Beginning in the early 1970s Americans initiated a wave of nostalgia for the 1950s. The 1960s brought the turmoil of race riots, antiwar protests, a general distrust of established authority and societal norms. The early 1970s presented the Pentagon Papers, with their evidence of government duplicity in the conduct of the Vietnam War. They were followed by the Watergate Scandal, the humiliating withdrawal from Vietnam, and roiled oil markets. Americans were forced to wait in line for gasoline, and when they finally reached the pumps they experienced sticker shock at the prices. Films such as American Graffiti, and television shows such as Happy Days, pointed Americans toward the 1950s as a simpler time, when America was at peace, confident in its future, with respect for its traditions and establishment. The fifties were a time of technological progress, with America leading the world in all things.
It was, and remains, a false picture. The fifties were a period of turmoil, at home and abroad, with Americans in the thick of things. Cold War fears and nuclear war dominated in schools, politics, and foreign affairs. American establishments including the Department of State and the US Army were accused of harboring Communists. So were the universities and colleges, as well as the entertainment industry. As for being at peace, the United States sent the bulk of the United Nations forces to fight on the Korean Peninsula, engineered a coup d’etat in Iran. The latter overthrew a democratically elected republican government and restored Reza Pahlevi as the Shah of Iran. Schools fought against integration, and Jim Crow laws and attitudes still prevailed in much of the South. Here are some of the myths which still prevail from the 1950s, and the truths which debunk them.
1. America held technological superiority over the rest of the world
When the 1950s dawned, Harry Truman was in the White House, the United States had the world’s largest Navy, and the atomic bomb was in its arsenal. Americans believed in the nation’s technology and innovations, in science, medicine, education, and industry. Americans continued to hold those beliefs throughout the early part of the decade. They drove the best cars. Its commercial airliners were the best in the world. Its scientists and engineers were exploring the means to fly, not only in the air, but into space beyond. During the years of the Eisenhower presidency (1953-1961) Americans more or less approved of their President, though there were times when his approval ratings dropped well below 50%. Ike reduced the size of the Army, and beached much of the Navy, though developments in nuclear submarines added to American confidence as the decade went on.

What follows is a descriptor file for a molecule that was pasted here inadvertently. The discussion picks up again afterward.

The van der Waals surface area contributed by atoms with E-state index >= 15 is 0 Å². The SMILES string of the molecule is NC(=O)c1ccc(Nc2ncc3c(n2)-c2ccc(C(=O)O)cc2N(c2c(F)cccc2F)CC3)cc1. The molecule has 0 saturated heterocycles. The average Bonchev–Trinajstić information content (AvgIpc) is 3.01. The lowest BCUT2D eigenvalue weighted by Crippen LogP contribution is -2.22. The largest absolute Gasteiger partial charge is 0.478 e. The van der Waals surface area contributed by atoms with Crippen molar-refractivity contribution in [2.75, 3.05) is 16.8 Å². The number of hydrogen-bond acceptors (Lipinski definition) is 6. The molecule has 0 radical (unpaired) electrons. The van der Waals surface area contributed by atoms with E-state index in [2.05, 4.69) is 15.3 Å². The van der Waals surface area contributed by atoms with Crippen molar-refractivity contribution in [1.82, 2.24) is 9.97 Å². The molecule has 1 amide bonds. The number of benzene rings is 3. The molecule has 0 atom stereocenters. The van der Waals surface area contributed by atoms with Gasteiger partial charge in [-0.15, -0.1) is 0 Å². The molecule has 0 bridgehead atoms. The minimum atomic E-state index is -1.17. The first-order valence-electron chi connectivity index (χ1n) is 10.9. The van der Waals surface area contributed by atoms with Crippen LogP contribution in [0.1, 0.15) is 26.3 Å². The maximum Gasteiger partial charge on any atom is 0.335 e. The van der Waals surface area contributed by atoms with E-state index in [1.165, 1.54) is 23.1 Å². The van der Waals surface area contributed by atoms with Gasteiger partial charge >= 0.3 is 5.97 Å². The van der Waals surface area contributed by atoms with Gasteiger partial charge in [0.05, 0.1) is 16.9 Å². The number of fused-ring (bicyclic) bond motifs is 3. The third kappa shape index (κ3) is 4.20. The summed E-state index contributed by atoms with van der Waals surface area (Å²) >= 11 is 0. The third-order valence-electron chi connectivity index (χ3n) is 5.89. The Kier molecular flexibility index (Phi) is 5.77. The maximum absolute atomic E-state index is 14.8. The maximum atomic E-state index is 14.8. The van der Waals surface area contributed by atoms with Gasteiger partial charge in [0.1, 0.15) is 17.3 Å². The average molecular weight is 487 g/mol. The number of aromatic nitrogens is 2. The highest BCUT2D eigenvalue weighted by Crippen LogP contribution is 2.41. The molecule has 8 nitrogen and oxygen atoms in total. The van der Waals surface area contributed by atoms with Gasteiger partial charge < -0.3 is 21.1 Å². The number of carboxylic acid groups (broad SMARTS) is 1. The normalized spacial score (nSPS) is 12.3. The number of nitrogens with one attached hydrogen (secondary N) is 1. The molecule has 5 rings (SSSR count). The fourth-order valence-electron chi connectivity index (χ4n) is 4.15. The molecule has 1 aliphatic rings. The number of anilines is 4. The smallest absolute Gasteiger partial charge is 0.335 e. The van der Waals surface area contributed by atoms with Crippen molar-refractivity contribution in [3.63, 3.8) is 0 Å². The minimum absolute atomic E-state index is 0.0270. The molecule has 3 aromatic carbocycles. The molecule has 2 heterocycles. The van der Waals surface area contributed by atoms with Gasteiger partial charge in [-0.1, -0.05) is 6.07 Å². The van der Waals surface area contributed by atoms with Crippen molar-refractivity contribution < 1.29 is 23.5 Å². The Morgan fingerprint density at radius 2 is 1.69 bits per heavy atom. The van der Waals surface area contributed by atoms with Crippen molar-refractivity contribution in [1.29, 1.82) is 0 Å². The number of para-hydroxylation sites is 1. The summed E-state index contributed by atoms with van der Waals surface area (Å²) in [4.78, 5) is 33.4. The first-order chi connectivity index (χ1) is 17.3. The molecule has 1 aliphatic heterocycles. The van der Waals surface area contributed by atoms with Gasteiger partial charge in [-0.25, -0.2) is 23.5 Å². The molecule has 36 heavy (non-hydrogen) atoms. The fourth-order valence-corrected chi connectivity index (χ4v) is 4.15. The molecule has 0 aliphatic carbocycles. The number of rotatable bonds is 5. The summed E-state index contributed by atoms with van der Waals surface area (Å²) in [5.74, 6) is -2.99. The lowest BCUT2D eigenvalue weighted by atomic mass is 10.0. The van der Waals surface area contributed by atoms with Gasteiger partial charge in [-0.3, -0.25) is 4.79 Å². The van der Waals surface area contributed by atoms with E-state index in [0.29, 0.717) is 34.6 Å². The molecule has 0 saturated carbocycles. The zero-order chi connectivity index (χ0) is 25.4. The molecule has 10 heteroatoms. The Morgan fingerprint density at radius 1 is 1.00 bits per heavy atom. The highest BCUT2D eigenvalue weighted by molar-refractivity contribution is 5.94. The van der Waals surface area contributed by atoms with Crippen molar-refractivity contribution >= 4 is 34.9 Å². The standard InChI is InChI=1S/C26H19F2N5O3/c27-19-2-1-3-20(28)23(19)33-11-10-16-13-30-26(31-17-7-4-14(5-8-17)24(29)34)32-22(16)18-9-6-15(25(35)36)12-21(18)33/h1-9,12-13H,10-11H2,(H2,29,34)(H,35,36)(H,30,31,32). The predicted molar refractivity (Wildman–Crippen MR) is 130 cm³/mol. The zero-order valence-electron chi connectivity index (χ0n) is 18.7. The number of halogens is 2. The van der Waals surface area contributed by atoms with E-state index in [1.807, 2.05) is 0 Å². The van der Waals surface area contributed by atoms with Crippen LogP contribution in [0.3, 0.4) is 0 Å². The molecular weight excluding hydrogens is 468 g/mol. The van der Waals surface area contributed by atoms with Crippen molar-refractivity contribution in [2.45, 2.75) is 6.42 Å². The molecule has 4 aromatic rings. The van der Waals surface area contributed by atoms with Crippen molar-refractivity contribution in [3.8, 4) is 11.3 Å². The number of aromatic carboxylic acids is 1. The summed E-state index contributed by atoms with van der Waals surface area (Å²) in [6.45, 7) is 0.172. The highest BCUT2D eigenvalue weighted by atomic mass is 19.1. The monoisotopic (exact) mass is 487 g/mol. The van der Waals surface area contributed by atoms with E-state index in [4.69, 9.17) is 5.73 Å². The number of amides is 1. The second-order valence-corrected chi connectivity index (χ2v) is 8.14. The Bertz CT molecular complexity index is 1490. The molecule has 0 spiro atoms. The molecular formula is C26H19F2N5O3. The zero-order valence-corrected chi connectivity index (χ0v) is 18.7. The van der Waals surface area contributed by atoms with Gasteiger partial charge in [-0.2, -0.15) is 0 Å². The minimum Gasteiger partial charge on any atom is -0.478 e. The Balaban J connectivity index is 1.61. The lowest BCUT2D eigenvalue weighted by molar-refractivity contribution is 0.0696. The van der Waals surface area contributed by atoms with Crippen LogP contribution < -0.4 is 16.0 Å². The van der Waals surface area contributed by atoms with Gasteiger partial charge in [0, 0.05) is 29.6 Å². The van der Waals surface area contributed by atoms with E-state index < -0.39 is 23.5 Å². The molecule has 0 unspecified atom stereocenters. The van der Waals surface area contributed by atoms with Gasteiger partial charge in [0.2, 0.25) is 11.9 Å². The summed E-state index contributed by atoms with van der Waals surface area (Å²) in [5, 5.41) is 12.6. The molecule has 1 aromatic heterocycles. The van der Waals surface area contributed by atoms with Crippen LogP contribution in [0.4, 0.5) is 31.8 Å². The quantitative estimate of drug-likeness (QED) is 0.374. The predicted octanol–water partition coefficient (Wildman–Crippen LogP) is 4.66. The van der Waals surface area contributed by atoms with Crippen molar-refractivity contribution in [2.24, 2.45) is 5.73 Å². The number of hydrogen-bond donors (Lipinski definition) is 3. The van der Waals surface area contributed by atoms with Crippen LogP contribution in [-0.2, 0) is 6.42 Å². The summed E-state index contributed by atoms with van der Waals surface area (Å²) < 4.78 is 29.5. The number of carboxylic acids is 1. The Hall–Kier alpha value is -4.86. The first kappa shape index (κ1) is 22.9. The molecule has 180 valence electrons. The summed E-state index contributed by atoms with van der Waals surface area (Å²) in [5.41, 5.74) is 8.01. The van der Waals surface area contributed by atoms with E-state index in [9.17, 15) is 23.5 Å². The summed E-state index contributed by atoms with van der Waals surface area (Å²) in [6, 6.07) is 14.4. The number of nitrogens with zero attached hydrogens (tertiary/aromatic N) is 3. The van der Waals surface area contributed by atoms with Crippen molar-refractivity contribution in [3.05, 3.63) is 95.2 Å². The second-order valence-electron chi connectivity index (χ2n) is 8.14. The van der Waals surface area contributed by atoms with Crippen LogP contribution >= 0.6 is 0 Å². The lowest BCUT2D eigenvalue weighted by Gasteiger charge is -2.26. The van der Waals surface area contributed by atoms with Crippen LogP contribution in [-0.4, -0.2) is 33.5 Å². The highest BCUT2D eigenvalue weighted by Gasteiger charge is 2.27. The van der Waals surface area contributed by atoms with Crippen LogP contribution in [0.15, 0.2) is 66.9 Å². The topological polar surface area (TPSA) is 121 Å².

In early October, 1957, Americans awoke to discover a Soviet satellite orbited the earth, passing over their heads. Since that launch, reports that the world was stunned by the Soviet satellite have been repeated ad nauseum. In truth, the Soviets announced the launch well in advance, and even agreed to transmit signals from Sputnik compatible with American frequencies. Nobody in the scientific or military communities were shocked. But politicians, especially Democrats in opposition to Eisenhower, created a perception the United States significantly lagged behind the Soviet Union in missile development. The fear of an atomic bomb launched from a Soviet missile reaching American soil undetected grew with alarming speed. Sales of fallout shelters increased. More than anything, Sputnik revealed how little Americans knew or cared about world affairs beyond the point at which they directly affected their daily lives.